King Daniel Into Darkness wrote:
But as Christopher Nolan's Batman trilogy shows, that in no way means you have to throw away quality of storytelling.
I would argue there is none to be found in the Dark Knight trilogy. Films 2 and 3 were so full of holes they make the things Trek fans complain about in XI+ seem like nothing at all.
Are you sure it's not simply the more serious tone of those movies you like, instead of the banter and humour of '09 and ID? Isn't that what we had in Nemesis?
Actually, what I esteem about the Dark Knight trilogy is the power of the story and how it tells an arc of the various characters. It took the ideas involved seriously. Plus I found myself genuinely wrapped up in what happened.
I believe "tone" should match the material. For example people complain about BSG's dark, angst-laden tone--as if that were somehow inappropriate with a story centered around an act of genocide that makes the Holocaust look like a fender bender. Rather, I think the original version's tone in no way matched the story. I had a similar problem with Kindred: The Embraced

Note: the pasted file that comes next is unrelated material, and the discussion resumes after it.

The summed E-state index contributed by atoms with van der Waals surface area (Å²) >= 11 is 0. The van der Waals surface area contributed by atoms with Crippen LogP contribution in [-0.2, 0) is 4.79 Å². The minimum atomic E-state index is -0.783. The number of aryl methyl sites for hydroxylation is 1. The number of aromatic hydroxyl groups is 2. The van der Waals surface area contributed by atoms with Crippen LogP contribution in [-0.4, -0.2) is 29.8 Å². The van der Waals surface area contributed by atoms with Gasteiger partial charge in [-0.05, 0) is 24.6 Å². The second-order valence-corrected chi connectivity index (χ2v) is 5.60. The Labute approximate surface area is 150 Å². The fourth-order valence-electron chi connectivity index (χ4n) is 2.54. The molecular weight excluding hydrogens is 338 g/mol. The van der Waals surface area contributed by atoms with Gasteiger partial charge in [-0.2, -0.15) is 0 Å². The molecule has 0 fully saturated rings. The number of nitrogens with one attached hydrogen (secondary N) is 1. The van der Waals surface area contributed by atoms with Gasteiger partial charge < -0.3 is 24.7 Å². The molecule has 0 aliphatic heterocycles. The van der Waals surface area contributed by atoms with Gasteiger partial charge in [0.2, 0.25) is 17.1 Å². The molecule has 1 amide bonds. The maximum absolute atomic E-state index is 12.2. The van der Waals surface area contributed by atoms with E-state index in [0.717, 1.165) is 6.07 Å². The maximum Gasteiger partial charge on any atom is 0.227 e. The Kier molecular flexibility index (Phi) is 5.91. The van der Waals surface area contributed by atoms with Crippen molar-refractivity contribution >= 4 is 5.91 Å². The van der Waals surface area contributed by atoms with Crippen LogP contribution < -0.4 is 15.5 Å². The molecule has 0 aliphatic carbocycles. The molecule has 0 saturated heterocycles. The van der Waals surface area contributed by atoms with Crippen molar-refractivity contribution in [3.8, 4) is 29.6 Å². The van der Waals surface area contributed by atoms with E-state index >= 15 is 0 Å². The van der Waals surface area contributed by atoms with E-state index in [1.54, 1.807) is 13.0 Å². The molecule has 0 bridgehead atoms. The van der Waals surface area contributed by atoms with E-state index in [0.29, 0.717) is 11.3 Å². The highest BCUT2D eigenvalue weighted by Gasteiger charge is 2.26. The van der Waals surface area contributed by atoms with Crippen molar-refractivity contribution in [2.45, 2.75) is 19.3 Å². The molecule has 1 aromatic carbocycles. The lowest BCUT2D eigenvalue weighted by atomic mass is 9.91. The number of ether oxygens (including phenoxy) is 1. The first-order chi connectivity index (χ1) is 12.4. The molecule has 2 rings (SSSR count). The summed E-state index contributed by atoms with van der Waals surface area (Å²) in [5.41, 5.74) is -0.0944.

However, humor need not mean empty-headed or silly or shallow. Firefly
is a fine example of a series that ran the emotional gamut (pretty much true of all Joss Whedon's work), not least because very few laughs ended up cheap. Ditto The West Wing
For the record I loved the Tim Burton Batman films as well.
I quite liked Abrams' first ST, but hoped the second would be a little less of a roller coaster ride. As I've said to some friends who loved both "They were a lot of fun--but Star Trek
has always been more, and I wish these had been." I never minded the laughs. I minded the never-catch-your-breath style that didn't allow for much beyond that roller coaster ride. Snippets of story surrounding explosions, fights and chase scenes. That is, imho, the wrong way round.